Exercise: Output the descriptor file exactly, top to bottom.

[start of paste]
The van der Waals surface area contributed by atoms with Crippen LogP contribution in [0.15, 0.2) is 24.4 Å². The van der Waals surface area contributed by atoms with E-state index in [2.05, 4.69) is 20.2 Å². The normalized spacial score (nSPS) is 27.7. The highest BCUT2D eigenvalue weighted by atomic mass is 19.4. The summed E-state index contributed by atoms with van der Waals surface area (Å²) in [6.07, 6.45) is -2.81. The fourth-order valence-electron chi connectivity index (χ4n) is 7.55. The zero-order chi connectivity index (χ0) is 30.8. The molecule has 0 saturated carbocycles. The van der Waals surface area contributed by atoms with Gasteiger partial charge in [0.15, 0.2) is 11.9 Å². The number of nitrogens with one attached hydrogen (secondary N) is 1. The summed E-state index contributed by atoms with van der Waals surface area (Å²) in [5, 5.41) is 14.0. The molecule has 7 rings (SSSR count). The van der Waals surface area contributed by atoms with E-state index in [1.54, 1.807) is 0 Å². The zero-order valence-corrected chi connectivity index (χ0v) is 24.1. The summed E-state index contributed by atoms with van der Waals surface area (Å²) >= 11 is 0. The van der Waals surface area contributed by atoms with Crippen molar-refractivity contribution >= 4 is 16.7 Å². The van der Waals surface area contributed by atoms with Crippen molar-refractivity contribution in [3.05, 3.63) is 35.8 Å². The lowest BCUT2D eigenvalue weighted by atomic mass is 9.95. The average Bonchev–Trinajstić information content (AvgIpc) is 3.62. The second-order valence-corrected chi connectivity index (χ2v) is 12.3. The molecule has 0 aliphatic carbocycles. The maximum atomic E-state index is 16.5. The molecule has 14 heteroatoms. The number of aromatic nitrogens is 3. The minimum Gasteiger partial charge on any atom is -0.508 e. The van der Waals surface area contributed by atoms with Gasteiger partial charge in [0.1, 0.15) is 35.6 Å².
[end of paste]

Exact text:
The van der Waals surface area contributed by atoms with Crippen LogP contribution in [0.15, 0.2) is 24.4 Å². The van der Waals surface area contributed by atoms with E-state index in [2.05, 4.69) is 20.2 Å². The normalized spacial score (nSPS) is 27.7. The highest BCUT2D eigenvalue weighted by atomic mass is 19.4. The summed E-state index contributed by atoms with van der Waals surface area (Å²) in [6.07, 6.45) is -2.81. The fourth-order valence-electron chi connectivity index (χ4n) is 7.55. The zero-order chi connectivity index (χ0) is 30.8. The molecule has 0 saturated carbocycles. The van der Waals surface area contributed by atoms with Gasteiger partial charge in [0.15, 0.2) is 11.9 Å². The number of nitrogens with one attached hydrogen (secondary N) is 1. The summed E-state index contributed by atoms with van der Waals surface area (Å²) in [5, 5.41) is 14.0. The molecule has 7 rings (SSSR count). The van der Waals surface area contributed by atoms with E-state index in [1.54, 1.807) is 0 Å². The zero-order valence-corrected chi connectivity index (χ0v) is 24.1. The summed E-state index contributed by atoms with van der Waals surface area (Å²) >= 11 is 0. The van der Waals surface area contributed by atoms with Crippen molar-refractivity contribution >= 4 is 16.7 Å². The van der Waals surface area contributed by atoms with Crippen molar-refractivity contribution in [3.05, 3.63) is 35.8 Å². The lowest BCUT2D eigenvalue weighted by atomic mass is 9.95. The average Bonchev–Trinajstić information content (AvgIpc) is 3.62. The second-order valence-corrected chi connectivity index (χ2v) is 12.3. The molecule has 0 aliphatic carbocycles. The maximum atomic E-state index is 16.5. The molecule has 14 heteroatoms. The number of aromatic nitrogens is 3. The minimum Gasteiger partial charge on any atom is -0.508 e. The van der Waals surface area contributed by atoms with Gasteiger partial charge in [0.1, 0.15) is 35.6 Å².